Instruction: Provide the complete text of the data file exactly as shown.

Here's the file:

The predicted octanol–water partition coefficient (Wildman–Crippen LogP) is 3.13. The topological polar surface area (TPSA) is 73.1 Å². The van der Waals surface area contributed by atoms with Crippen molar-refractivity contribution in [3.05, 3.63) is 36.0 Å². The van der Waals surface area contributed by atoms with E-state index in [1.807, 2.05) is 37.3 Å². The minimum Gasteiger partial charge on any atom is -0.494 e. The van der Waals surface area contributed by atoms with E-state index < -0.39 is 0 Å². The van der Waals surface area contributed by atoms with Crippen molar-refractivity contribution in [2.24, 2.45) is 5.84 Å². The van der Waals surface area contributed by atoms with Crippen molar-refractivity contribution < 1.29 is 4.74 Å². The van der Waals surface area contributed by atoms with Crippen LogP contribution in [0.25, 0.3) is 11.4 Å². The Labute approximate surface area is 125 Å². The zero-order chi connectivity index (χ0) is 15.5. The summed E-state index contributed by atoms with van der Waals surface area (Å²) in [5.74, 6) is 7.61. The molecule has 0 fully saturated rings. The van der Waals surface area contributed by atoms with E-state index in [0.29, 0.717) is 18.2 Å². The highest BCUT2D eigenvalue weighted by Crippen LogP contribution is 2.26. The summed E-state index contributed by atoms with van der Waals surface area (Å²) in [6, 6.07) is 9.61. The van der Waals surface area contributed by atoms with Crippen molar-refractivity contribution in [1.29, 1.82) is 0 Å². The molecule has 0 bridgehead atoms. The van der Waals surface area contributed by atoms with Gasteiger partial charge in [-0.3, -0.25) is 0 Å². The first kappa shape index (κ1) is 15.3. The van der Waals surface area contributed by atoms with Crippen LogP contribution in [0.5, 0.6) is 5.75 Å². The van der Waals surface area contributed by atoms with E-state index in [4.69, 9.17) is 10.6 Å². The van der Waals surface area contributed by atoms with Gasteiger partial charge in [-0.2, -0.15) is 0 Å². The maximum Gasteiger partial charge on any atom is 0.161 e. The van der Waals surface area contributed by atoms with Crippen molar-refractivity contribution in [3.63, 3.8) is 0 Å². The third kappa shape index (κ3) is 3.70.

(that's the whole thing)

The predicted octanol–water partition coefficient (Wildman–Crippen LogP) is 3.13. The topological polar surface area (TPSA) is 73.1 Å². The van der Waals surface area contributed by atoms with Crippen molar-refractivity contribution in [3.05, 3.63) is 36.0 Å². The van der Waals surface area contributed by atoms with E-state index in [1.807, 2.05) is 37.3 Å². The minimum Gasteiger partial charge on any atom is -0.494 e. The van der Waals surface area contributed by atoms with E-state index < -0.39 is 0 Å². The van der Waals surface area contributed by atoms with Crippen molar-refractivity contribution in [2.24, 2.45) is 5.84 Å². The van der Waals surface area contributed by atoms with Crippen molar-refractivity contribution < 1.29 is 4.74 Å². The van der Waals surface area contributed by atoms with Crippen LogP contribution in [0.25, 0.3) is 11.4 Å². The Labute approximate surface area is 125 Å². The zero-order chi connectivity index (χ0) is 15.5. The summed E-state index contributed by atoms with van der Waals surface area (Å²) in [5.74, 6) is 7.61. The molecule has 0 fully saturated rings. The van der Waals surface area contributed by atoms with E-state index in [0.29, 0.717) is 18.2 Å². The highest BCUT2D eigenvalue weighted by Crippen LogP contribution is 2.26. The summed E-state index contributed by atoms with van der Waals surface area (Å²) in [6, 6.07) is 9.61. The van der Waals surface area contributed by atoms with Crippen molar-refractivity contribution in [1.29, 1.82) is 0 Å². The molecule has 0 bridgehead atoms. The van der Waals surface area contributed by atoms with Gasteiger partial charge in [-0.3, -0.25) is 0 Å². The first kappa shape index (κ1) is 15.3. The van der Waals surface area contributed by atoms with Crippen LogP contribution in [0.5, 0.6) is 5.75 Å². The van der Waals surface area contributed by atoms with E-state index in [4.69, 9.17) is 10.6 Å². The van der Waals surface area contributed by atoms with Gasteiger partial charge in [-0.2, -0.15) is 0 Å². The maximum Gasteiger partial charge on any atom is 0.161 e. The van der Waals surface area contributed by atoms with Crippen molar-refractivity contribution in [3.63, 3.8) is 0 Å². The third kappa shape index (κ3) is 3.70.